The palaeocastorines, a strictly North American lineage, were specialised burrowers. Their incisors, which have rounded faces in modern beavers, became flattened and adapted for digging. Their burrows were distinctive helicoidal structures, described as trace fossils under the name of Daimonelix ('devil's spiral'), that could reach over 2.5 metres in depth and twenty centimetres in diameter. These burrows were constructed in 'towns' with multiple burrows in close proximity. Though each burrow was independent, without connections between adjacent burrows, such close positioning suggests that palaeocastorines may have had a well-developed social structure (Hugueney & Escuillié 1996). However, though the palaeocastorines were much more diverse at their apogee than the castoroidine-castorine lineage, they became extinct after a relatively short period.

Reconstructed skeleton of Castoroides ohioensis alongside that of (I presume) a modern beaver in Earlham College, from here.

The Castorinae and Castoroidinae may never have achieved the diversity at any one point in time of the palaeocastorines, they were more successful over the long haul: the more diverse of the two subfamilies, the Castoroidinae, only became extinct fairly recently. Castoroidines are commonly referred to as the 'giant beavers', and while not all castoroidines were giant (many, if not most, were smaller than modern beavers), the largest of them certainly were: the North American Castoroides reached an estimated size of about 100 kg, and would have been as large as a small bear. Whether the giant Castoroides produced similarly gigantic dams, however, is uncertain. Evidence of wood-chopping behaviour like that known for modern beavers (in the form of preserved wood bearing identifiable tooth marks, in association with beaver remains) is only well supported for one fossil species, the castoroidine Dipoides (suggested evidence for wood-chopping in Castoroides is more equivocal) (Rybczynski 2008). Phylogenetic bracketing between Dipoides and modern beavers would suggest that wood-chopping arose at the base of the castoroidine-castorine clade; alternatively, the absence of direct evidence of such behaviour may suggest convergence between these two species. Also, Dipoides was a less efficient wood-cutter than modern Castor, cutting with the rounded edges of its incisors while Castor uses the flattened ends, and if it used chopped wood to construct nests then they would have probably been correspondingly more simple (beavers also use chopped wood for food, eating the leaves and bark, so wood-chopping does not automatically indicate dam-building). There are other indications that fossil beavers may not have been as specialised aquatically as the modern species: the early castorine Steneofiber, for instance, did not possess the flattened tail of Castor (a flattened tail has been indicated for Castoroides but Castor and Castoroides probably developed such tails independently) (Hugueney & Escuillié 1996).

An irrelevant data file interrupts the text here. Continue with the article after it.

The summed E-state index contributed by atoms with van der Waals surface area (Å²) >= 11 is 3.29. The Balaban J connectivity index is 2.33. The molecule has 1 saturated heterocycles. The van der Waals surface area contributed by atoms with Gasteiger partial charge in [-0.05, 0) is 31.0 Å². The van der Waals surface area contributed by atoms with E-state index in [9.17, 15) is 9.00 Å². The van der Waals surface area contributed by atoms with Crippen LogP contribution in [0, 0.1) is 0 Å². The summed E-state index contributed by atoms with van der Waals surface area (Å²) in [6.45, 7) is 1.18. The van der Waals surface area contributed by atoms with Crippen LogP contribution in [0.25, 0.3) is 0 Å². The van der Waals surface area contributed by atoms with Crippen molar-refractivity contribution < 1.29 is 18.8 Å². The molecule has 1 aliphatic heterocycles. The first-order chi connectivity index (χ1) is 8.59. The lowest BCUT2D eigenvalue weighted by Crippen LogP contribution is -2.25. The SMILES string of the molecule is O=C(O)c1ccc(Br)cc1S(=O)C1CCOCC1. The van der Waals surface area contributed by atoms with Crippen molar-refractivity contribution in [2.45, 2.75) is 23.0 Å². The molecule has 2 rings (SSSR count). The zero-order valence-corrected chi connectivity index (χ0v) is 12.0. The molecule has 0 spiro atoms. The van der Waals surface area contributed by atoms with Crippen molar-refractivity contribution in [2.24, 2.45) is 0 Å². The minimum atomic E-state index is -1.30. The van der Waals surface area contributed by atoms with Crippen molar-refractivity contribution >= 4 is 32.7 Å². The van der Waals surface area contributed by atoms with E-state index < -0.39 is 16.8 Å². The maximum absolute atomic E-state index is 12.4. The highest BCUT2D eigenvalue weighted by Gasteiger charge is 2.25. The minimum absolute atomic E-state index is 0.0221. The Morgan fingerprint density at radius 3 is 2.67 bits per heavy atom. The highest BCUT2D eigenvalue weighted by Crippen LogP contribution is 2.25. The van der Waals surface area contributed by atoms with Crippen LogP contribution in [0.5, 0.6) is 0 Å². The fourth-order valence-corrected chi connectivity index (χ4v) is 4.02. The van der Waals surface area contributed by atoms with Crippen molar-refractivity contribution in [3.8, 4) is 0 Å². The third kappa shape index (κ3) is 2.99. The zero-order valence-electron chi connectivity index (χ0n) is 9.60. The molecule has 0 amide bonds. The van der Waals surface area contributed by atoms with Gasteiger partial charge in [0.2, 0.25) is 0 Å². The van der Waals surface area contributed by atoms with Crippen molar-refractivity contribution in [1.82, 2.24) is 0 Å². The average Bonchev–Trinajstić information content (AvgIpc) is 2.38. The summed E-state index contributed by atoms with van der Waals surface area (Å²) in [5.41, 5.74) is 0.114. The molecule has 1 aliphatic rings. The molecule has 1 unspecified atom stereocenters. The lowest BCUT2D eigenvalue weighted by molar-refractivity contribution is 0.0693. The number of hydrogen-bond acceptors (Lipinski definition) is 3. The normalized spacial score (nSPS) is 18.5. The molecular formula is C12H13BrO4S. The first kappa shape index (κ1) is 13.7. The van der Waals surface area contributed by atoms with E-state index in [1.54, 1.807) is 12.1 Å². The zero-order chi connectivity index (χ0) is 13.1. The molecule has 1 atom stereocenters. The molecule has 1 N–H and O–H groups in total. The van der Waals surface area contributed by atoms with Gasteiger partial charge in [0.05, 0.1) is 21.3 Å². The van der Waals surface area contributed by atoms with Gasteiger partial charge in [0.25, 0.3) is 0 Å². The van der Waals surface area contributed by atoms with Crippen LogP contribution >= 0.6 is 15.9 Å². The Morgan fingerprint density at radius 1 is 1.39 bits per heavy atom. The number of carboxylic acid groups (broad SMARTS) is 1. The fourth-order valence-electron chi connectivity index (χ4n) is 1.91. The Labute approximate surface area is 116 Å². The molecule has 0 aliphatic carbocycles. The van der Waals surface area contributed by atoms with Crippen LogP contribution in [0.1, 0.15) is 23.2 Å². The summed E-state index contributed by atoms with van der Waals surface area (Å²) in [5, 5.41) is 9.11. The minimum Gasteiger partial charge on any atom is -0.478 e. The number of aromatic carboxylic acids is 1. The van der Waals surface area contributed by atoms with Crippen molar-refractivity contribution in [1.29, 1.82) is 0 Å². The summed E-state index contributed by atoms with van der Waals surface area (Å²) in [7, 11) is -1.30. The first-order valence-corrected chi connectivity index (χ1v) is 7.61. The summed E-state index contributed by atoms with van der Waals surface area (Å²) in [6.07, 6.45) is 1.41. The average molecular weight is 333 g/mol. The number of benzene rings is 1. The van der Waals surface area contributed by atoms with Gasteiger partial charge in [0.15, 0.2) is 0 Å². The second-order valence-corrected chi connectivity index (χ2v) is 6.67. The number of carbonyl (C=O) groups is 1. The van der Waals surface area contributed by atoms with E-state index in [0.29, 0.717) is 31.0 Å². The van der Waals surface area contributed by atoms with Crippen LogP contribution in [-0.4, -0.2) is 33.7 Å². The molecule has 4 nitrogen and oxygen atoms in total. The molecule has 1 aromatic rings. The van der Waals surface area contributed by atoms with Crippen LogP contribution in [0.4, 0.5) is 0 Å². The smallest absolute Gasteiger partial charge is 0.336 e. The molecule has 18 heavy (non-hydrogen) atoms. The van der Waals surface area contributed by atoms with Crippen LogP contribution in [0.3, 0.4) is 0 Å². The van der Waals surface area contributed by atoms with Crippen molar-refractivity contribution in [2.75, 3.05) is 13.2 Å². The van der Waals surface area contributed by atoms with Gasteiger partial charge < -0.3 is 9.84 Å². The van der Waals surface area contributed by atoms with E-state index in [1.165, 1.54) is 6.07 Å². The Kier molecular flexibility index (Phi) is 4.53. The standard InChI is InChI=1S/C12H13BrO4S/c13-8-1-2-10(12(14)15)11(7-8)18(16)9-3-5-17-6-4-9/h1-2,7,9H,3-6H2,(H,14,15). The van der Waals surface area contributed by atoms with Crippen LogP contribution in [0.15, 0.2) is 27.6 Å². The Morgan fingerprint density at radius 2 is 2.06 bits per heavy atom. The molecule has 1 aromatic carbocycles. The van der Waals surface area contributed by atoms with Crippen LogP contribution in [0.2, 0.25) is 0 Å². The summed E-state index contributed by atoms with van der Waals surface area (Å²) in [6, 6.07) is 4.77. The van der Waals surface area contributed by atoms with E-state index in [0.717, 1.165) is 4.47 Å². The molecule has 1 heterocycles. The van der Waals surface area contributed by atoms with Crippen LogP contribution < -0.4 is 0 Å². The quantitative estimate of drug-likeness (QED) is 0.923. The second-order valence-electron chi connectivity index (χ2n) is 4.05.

Reconstruction of Trogontherium cuvieri, from Fostowicz-Frelik (2008).

Perhaps the primary enigma among fossil beavers is the European Pleistocene Trogontherium. Although also referred to as a 'giant beaver', and often implied to be a European parallel to Castoroides, Trogontherium was a quite different animal. Fostowicz-Frelik (2008) argued that leg proportions and other features indicate that Trogontherium was a more terrestrial, cursorial animal than other beavers (in particular, its narrowed rather than flattened toe bones suggest that it lacked the webbed feet of modern beavers). The phylogenetic analysis of beavers by Rybczynski (2007) placed Trogontherium as closely related to Castoroides, but certain plesiomorphies in its tooth morphology lead Rybczynski to suggest that this position was probably an artifact of convergences due to large size, and that Trogontherium should perhaps be in a much more basal position.


Fostowicz-Frelik, Ł. 2008. First record of Trogontherium cuvieri (Mammalia, Rodentia) from the middle Pleistocene of Poland and review of the species. Geodiversitas 30 (4): 765-778.

Hugueney, M., & F. Escuillié. 1996. Fossil evidence for the origin of behavioral strategies in early Miocene Castoridae, and their role in the evolution of the family. Paleobiology 22 (4): 507-513.

Korth, W. W. 2001. Comments on the systematics and classification of the beavers (Rodentia, Castoridae). Journal of Mammalian Evolution 8 (4): 279-296.

Korth, W. W. 2004. Beavers (Rodentia, Castoridae) from the Runningwater Formation (Early Miocene, early Hemingfordian) of western Nebraska. Annals of Carnegie Museum 73 (2): 1-11.

Rybczynski, N. 2007. Castorid phylogenetics: implications for the evolution of swimming and tree-exploitation in beavers. Journal of Mammalian Evolution 14: 1-35.

Rybczynski, N. 2008. Woodcutting behavior in beavers (Castoridae, Rodentia): estimating ecological performance in a modern and a fossil taxon. Paleobiology 34 (3): 389-402.

Name the Bug # 58

It's been a while since we last had one of these, but I thought I'd put this up in preparation for tomorrow's post:

What kind of animal was this, photographed in a Polish forest? Because this is one of the easier ones, tell me the exact species, please. Attribution, as always, to follow.